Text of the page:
New institutions.


William Brafford

William Brafford grew up in North Carolina, home of the world's best barbecue, indie rock, and regional soft drinks. He just barely sustains a personal blog and "tweets" every now and then under the name @williamrandolph.

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14 Responses

  1. Avatar Freddie says:

    Predictions are hard, especially about the future, William. Go with caution after those who think they see the future.Report

    • Oh, I have no idea what’s going to happen. I’m glad that people are making interesting guesses, though. After the series of bubbles and the financial mess, it’s hard not to worry about the system shaking itself apart, but I think we can patch up our problems for a while yet.Report

    • Avatar E.D. Kain says:

      Exactly right, Freddie – but I enjoyed Reihan’s piece in the way I enjoy science fiction. And for its optimism if not for its accuracy (though, as you say, who knows?)Report

  2. Avatar Chris Dierkes says:

    I like where they are going to. Especially Reihan. Even if it is not where it goes I think it’s where we ought to go.Report

    • Avatar Michael Drew says:

      I agree with William that we see much of what Reihan predicts already (depending where we live). What I am unclear about is whether there are particular national policy changes that Reihan wants to effect such that these alternatives become more pervasive, and perhaps a bit less voluntary than they are now for economic reasons. Or if just as pertains to these predictions, he views national economic policy as entirely neutral to the process.Report

      • This is why I think Chris Hayes’s piece is so important. There must be places where Reihan’s wild innovation is driven by libertarian ideology, but in the places where I’ve lived, the food co-ops, the bike centers, the crop mobs, etc., come from the left, and often have had a socialist-anarchist streak. And they go hand-in-hand with an attempt to make government more democratic. As Hayes says: “All these new institutions are inspired by a desire to democratize old, big oligarchic hierarchies and devolve power downward and outward. That’s our best hope in the decade to come. For at the end of the day, it’s the job of citizens to save élites from themselves.” I hope Chris presses Reihan on this point in their future conversations.Report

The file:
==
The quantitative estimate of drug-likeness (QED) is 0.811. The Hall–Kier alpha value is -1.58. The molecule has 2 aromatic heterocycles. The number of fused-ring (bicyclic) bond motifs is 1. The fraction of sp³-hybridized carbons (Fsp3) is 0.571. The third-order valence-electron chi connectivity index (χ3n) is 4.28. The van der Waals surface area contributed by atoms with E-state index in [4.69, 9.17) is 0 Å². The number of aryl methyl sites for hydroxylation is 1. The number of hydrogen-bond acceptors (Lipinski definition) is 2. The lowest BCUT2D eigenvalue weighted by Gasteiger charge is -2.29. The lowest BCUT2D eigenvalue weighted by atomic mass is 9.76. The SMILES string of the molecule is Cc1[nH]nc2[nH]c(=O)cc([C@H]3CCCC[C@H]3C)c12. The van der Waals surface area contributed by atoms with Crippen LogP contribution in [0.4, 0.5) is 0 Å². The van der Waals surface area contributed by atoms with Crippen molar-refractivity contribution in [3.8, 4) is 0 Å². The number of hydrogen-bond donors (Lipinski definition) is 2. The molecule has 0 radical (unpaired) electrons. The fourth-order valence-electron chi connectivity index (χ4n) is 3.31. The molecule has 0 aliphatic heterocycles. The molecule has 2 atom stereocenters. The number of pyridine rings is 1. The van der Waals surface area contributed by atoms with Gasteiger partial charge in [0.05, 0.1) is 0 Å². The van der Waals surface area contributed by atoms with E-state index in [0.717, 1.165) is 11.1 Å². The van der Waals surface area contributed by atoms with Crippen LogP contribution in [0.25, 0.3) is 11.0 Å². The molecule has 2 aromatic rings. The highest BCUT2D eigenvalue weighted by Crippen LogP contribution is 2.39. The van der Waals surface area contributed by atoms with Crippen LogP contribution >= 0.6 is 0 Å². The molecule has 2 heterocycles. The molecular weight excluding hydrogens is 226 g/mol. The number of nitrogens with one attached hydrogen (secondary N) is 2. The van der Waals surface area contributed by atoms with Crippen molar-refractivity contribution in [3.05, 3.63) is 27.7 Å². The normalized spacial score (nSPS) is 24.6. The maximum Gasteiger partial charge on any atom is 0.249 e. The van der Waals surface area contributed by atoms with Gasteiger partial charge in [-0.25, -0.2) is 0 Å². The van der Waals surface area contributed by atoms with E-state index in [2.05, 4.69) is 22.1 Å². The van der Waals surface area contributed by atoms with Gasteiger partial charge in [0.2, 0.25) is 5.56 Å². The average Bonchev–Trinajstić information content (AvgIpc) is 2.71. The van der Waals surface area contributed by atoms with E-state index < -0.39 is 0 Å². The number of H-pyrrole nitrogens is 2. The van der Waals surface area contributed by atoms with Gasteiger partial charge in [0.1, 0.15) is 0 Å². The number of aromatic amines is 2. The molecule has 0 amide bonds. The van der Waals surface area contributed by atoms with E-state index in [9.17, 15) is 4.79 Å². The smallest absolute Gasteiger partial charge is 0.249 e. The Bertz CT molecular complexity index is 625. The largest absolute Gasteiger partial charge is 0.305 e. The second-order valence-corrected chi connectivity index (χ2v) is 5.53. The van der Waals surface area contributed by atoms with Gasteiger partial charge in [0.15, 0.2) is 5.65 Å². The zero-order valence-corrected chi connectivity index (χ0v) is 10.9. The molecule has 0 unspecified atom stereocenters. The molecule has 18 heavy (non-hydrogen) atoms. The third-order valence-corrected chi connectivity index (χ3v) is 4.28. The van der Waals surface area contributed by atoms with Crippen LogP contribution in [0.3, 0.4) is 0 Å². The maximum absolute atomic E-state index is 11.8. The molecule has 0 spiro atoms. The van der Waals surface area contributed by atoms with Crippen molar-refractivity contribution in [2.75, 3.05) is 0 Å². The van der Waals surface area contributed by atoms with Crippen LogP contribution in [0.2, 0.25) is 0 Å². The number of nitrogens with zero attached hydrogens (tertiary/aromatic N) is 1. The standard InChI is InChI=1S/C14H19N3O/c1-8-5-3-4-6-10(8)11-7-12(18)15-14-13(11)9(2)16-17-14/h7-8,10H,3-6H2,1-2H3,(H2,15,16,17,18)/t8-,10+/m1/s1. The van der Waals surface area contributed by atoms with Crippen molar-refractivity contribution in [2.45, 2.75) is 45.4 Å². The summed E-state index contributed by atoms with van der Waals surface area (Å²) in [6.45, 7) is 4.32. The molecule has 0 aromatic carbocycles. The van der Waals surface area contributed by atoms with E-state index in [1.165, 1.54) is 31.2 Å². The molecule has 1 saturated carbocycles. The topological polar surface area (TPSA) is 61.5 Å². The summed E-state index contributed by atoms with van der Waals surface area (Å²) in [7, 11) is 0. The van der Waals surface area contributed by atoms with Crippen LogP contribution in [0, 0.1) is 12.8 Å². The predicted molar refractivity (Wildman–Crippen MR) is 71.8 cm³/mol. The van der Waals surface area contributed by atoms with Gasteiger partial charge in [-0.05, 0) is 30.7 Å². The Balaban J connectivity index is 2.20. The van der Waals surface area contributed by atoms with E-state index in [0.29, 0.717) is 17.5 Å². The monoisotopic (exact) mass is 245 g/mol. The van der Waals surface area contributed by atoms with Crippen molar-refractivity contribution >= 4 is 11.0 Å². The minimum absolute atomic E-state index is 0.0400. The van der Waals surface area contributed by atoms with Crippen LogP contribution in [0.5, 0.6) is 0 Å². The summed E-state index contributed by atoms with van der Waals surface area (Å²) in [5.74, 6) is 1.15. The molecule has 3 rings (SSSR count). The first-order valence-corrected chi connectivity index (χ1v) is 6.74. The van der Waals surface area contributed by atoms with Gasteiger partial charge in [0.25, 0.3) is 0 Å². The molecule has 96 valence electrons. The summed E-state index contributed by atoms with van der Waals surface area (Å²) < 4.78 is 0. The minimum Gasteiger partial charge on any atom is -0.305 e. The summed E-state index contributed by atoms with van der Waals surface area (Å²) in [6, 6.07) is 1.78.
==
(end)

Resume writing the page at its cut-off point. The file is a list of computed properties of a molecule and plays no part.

3. Avatar Mike Schilling says:

    Reihan’s piece is a libertarian wet dream. The economic infrastructure collapses, but it’s all good, because the whole country lives well on new-wave technology that apparently doesn’t require a manufacturing base. Fortunately Reihan is nicer than Rand, so we all do well, not just a Galtish few.Report

  4. Avatar Jason Kuznicki says:

    So let me see if I understand this…. the elites of our country’s meritocracy start disastrously expensive wars, carry them out with methods that bring international shame and scorn upon us, spend way more than they promised, botch the most expensive disaster recovery operation in U.S. history, go from giant surpluses to giant deficits, AND wreck the world economy…. and the real problem is a lack of trust?

    At some point, lack of trust is the only sane option.Report

    • Jason, “the real problem is a lack of trust” isn’t a fair summary of either piece, or of my description of them. Chris Hayes opens his piece with: “In the past decade, nearly every pillar institution in American society … has revealed itself to be corrupt, incompetent or both.” They’re both clear that people don’t trust élites because élites (planners, captains of industry, Wall Street titans, Presidents) have failed to one degree or another.Report

  5. Avatar North says:

    “Private homes will increasingly give way to cohousing communities, in which singles and nuclear families will build makeshift kinship networks in shared kitchens and common areas and on neighborhood-watch duty.”

    I think it’s oddly blinkered for him to imagine such sweeping economic changes while maintaining that the traditional social arrangements will endure.Report